God knows the death of Michael Jackson is sad for his children — who are now apparently being raised by their grandmother and soldiers from Louis Farrakhan’s Nation of Islam — and for his slightly dweeby fans, but it’s hard to deny that, deep down, one also breathes a sigh of relief.

Michael Jackson is one of those people who threatened to — given his full allotment of life — be around so long that no part of one’s life would have been lived without him. If he’d actually kept himself healthy, he might well have lived another 40 years, and been active for 30 of them.

The awful prospect was that anyone under around 45, would have come to consciousness as a child hearing the Jackson Five, had their adolescence soundtracked by Thriller, and faced the prospect that they would pass away with Bad XXIII leaking out of the IC nurse’s iPod.

Now, OK, there are possibly dozens of unreleased tracks to be released, and he will be repackaged for ever, but at least the Jackson era is over. His music and then his whacky, disturbing and ultimately grotesque personality is now officially a segment of our lives and not vice versa. That kinda makes it possible for new stuff to happen.

The question then is, what other celebs would we most like to see die — or permanently retire, Salinger style — to clear the air a bit?

Number one would have to be Madonna. Compared to the time Jacko spent in our lives, Madonna is a relative newcomer — Holiday of 82? 83? — but she’s been even more oppressive, because unlike Jacko, she was actually in control of her life, not some piece of floating space-debris coming apart in sequence.

Besides, Madonna — and the dopes who thinks she represents some sort of liberation or cutting-edge — has always been so frigging annoying. She moves from obviousness to obviousness, from right-wing feminism to des-xualised s-x to patronising third world charity, her flesh-robot body a reminder of all that was joyless and dead about the 80s. And she’s got a good 20 years in her. Imagine her at 70. Isn’t swine flu preferable?

Springsteen? I wouldn’t want to see Springsteen die, but I can’t bear the thought of hundreds more versions of the one goddam song he’s been writing since the early 80s, the fauxletarian three-chord anthem, brilliantly composed, expertly arranged and utterly indistinguishable from the last umpteen dozen. The heartland is hurting Bruce, we get it.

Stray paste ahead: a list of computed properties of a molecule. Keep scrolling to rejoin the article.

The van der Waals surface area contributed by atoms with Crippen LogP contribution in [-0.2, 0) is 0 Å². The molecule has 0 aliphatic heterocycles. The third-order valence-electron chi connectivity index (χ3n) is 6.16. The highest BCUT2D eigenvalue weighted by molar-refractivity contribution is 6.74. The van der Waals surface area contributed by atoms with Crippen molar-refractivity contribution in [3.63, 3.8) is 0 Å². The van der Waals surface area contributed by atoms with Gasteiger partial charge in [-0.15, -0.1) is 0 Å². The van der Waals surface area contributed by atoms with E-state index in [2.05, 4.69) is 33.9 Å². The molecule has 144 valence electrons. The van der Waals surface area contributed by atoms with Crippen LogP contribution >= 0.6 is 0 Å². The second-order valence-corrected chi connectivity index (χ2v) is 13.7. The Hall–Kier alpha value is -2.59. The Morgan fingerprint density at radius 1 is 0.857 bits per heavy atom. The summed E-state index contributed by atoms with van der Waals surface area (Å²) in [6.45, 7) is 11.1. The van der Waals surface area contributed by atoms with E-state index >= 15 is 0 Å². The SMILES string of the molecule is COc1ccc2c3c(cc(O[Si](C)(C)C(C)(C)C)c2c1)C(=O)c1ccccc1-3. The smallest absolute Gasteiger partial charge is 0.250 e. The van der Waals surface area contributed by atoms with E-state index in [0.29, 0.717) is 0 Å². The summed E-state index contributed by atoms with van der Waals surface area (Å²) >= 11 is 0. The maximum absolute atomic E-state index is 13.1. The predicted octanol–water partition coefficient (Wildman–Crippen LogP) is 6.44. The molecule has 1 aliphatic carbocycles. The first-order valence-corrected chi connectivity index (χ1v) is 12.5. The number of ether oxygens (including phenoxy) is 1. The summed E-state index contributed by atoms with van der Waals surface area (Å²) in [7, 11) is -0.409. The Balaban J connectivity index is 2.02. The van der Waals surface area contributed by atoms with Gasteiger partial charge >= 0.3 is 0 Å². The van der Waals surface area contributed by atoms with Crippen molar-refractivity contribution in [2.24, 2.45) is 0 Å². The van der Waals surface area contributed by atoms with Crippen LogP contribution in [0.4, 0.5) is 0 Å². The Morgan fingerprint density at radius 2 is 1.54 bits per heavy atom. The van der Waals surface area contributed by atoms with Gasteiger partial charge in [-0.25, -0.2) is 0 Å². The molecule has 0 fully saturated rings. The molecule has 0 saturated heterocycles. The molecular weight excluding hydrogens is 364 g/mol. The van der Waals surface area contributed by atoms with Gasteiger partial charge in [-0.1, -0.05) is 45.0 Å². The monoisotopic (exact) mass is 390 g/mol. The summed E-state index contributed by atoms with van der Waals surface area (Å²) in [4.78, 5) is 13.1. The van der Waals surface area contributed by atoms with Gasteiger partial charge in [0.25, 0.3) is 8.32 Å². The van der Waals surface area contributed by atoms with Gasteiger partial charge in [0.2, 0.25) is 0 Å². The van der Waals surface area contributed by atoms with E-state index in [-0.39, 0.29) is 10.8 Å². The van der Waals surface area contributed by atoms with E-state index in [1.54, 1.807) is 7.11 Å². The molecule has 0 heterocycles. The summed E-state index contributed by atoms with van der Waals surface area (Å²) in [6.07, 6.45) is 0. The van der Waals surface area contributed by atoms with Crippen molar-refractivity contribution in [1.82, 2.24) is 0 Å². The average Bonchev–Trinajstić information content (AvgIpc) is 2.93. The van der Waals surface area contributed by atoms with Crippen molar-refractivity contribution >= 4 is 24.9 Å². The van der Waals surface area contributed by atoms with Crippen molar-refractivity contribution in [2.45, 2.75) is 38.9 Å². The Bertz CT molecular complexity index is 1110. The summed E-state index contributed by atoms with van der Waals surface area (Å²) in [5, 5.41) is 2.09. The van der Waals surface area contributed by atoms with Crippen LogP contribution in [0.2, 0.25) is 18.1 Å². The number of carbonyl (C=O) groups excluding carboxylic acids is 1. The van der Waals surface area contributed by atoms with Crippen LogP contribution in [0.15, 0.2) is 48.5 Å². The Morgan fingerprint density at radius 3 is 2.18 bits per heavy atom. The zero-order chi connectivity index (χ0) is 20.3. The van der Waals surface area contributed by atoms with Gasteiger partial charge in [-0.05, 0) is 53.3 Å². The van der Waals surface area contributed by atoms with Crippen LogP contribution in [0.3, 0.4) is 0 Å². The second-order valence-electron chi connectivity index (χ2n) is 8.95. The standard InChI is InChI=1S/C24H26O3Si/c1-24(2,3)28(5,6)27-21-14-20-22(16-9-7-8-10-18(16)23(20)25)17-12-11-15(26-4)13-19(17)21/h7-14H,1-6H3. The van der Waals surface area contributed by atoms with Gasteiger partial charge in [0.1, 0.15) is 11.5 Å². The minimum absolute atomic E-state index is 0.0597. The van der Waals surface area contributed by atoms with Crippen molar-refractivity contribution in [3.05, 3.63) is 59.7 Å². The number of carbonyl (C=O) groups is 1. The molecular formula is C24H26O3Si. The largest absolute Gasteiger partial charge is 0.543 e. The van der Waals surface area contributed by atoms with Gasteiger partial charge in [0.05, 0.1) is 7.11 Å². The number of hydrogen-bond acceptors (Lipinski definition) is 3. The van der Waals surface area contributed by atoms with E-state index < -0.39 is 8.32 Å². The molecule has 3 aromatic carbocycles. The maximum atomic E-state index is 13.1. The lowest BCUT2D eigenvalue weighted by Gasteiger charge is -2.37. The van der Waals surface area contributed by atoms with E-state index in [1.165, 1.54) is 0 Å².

The Rolling Stones: The only lot in this list to have actually died, but not been impeded. Stakes through hearts? Wolfbane? God knows.

Tarantino: He’s barely been here for two decades, but he’s more than made up for it. Is his most recent film, Inglourious Basterds, a WW2 cartoon in which a hand-picked group of US Jewish soldiers hunt Nazis — the ultimate reconstruction of WW2 as an anti-Holocaust crusade — seems designed for one purpose and one purpose only, create sympathy for Hitler.

Crikey readers are invited to supply their own nominees.

Of course, there are others who died too soon — either because it’s a terrible loss of future talent, or because it gave them a patina they would not otherwise have had. Jeff Buckley is a great example, his dumb drowning death consecrating his drippy rendition of Leonard Cohen’s Hallelujah to the point that thousands of boneheads think he wrote it.

Of course there is always the possibility that poor old Jacko himself was of the same opinion as me, and that his multiple dosing regimen was a form of suicide.

Having bailed on earlier appearances, and punted a contract with a Bahrain sheikh to make a CD, facing 50 concerts in a row in London, and another 300 or so across the world — simply to clear his mammoth debts — it was obvious Jacko was over it all. He’d done it, but he didn’t know what else to do.

Unlike, say, the Steely Dan guys, who having staggered through 15 years of creating world class music and coke use, simply took 15 years off to do therapy, Jacko doesn’t appear to have had a hope of finding a still and central point to become something other than what he’d always been. He’s been dying in instalments for a decade.

Maybe he should have gone five years ago. And in case you doubt the wisdom of this remember — Barnaby Joyce is young enough to be Mick Jagger’s son.